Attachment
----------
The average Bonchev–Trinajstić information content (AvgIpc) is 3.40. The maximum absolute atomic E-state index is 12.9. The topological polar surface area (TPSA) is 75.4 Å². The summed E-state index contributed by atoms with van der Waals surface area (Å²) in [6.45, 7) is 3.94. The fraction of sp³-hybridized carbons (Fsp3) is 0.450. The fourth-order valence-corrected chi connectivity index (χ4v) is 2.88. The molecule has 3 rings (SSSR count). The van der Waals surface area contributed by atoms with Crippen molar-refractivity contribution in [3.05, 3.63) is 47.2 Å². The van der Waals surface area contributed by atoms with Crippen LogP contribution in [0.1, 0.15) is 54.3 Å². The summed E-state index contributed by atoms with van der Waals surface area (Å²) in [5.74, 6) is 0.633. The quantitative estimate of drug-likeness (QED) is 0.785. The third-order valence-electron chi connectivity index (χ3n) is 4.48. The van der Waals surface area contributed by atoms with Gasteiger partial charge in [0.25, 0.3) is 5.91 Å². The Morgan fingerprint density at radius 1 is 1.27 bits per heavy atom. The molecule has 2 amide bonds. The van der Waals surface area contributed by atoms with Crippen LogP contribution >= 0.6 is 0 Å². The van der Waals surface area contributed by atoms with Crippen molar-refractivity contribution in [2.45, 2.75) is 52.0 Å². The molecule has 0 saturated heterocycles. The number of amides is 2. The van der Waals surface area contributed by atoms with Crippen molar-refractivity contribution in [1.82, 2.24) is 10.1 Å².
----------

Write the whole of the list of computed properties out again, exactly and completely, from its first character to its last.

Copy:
The average Bonchev–Trinajstić information content (AvgIpc) is 3.40. The maximum absolute atomic E-state index is 12.9. The topological polar surface area (TPSA) is 75.4 Å². The summed E-state index contributed by atoms with van der Waals surface area (Å²) in [6.45, 7) is 3.94. The fraction of sp³-hybridized carbons (Fsp3) is 0.450. The fourth-order valence-corrected chi connectivity index (χ4v) is 2.88. The molecule has 3 rings (SSSR count). The van der Waals surface area contributed by atoms with Crippen molar-refractivity contribution in [3.05, 3.63) is 47.2 Å². The van der Waals surface area contributed by atoms with Crippen LogP contribution in [0.1, 0.15) is 54.3 Å². The summed E-state index contributed by atoms with van der Waals surface area (Å²) in [5.74, 6) is 0.633. The quantitative estimate of drug-likeness (QED) is 0.785. The third-order valence-electron chi connectivity index (χ3n) is 4.48. The van der Waals surface area contributed by atoms with Gasteiger partial charge in [0.25, 0.3) is 5.91 Å². The Morgan fingerprint density at radius 1 is 1.27 bits per heavy atom. The molecule has 2 amide bonds. The van der Waals surface area contributed by atoms with Crippen LogP contribution >= 0.6 is 0 Å². The van der Waals surface area contributed by atoms with Crippen molar-refractivity contribution in [2.45, 2.75) is 52.0 Å². The molecule has 0 saturated heterocycles. The number of amides is 2. The van der Waals surface area contributed by atoms with Crippen molar-refractivity contribution in [1.82, 2.24) is 10.1 Å².